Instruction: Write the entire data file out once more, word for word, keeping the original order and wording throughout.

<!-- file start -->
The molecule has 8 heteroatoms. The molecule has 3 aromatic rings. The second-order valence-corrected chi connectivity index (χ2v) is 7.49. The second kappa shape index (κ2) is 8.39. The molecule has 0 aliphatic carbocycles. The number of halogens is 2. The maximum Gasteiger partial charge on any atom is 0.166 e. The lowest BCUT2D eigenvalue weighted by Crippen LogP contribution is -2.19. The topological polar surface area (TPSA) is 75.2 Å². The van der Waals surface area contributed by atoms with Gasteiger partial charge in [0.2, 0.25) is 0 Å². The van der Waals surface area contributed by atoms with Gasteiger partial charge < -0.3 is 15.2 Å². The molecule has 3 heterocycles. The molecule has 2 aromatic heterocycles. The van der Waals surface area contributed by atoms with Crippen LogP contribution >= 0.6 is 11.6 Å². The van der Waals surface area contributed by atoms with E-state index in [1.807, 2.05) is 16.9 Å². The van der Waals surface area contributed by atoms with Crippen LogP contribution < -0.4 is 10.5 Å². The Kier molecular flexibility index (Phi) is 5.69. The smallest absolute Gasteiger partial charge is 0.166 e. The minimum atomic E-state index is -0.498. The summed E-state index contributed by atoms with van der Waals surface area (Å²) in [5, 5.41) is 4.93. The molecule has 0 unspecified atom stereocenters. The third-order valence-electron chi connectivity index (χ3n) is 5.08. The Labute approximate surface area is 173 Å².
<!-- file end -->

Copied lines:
The molecule has 8 heteroatoms. The molecule has 3 aromatic rings. The second-order valence-corrected chi connectivity index (χ2v) is 7.49. The second kappa shape index (κ2) is 8.39. The molecule has 0 aliphatic carbocycles. The number of halogens is 2. The maximum Gasteiger partial charge on any atom is 0.166 e. The lowest BCUT2D eigenvalue weighted by Crippen LogP contribution is -2.19. The topological polar surface area (TPSA) is 75.2 Å². The van der Waals surface area contributed by atoms with Gasteiger partial charge in [0.2, 0.25) is 0 Å². The van der Waals surface area contributed by atoms with Gasteiger partial charge < -0.3 is 15.2 Å². The molecule has 3 heterocycles. The molecule has 2 aromatic heterocycles. The van der Waals surface area contributed by atoms with Crippen LogP contribution >= 0.6 is 11.6 Å². The van der Waals surface area contributed by atoms with E-state index in [1.807, 2.05) is 16.9 Å². The van der Waals surface area contributed by atoms with Crippen LogP contribution < -0.4 is 10.5 Å². The Kier molecular flexibility index (Phi) is 5.69. The smallest absolute Gasteiger partial charge is 0.166 e. The minimum atomic E-state index is -0.498. The summed E-state index contributed by atoms with van der Waals surface area (Å²) in [5, 5.41) is 4.93. The molecule has 0 unspecified atom stereocenters. The third-order valence-electron chi connectivity index (χ3n) is 5.08. The Labute approximate surface area is 173 Å².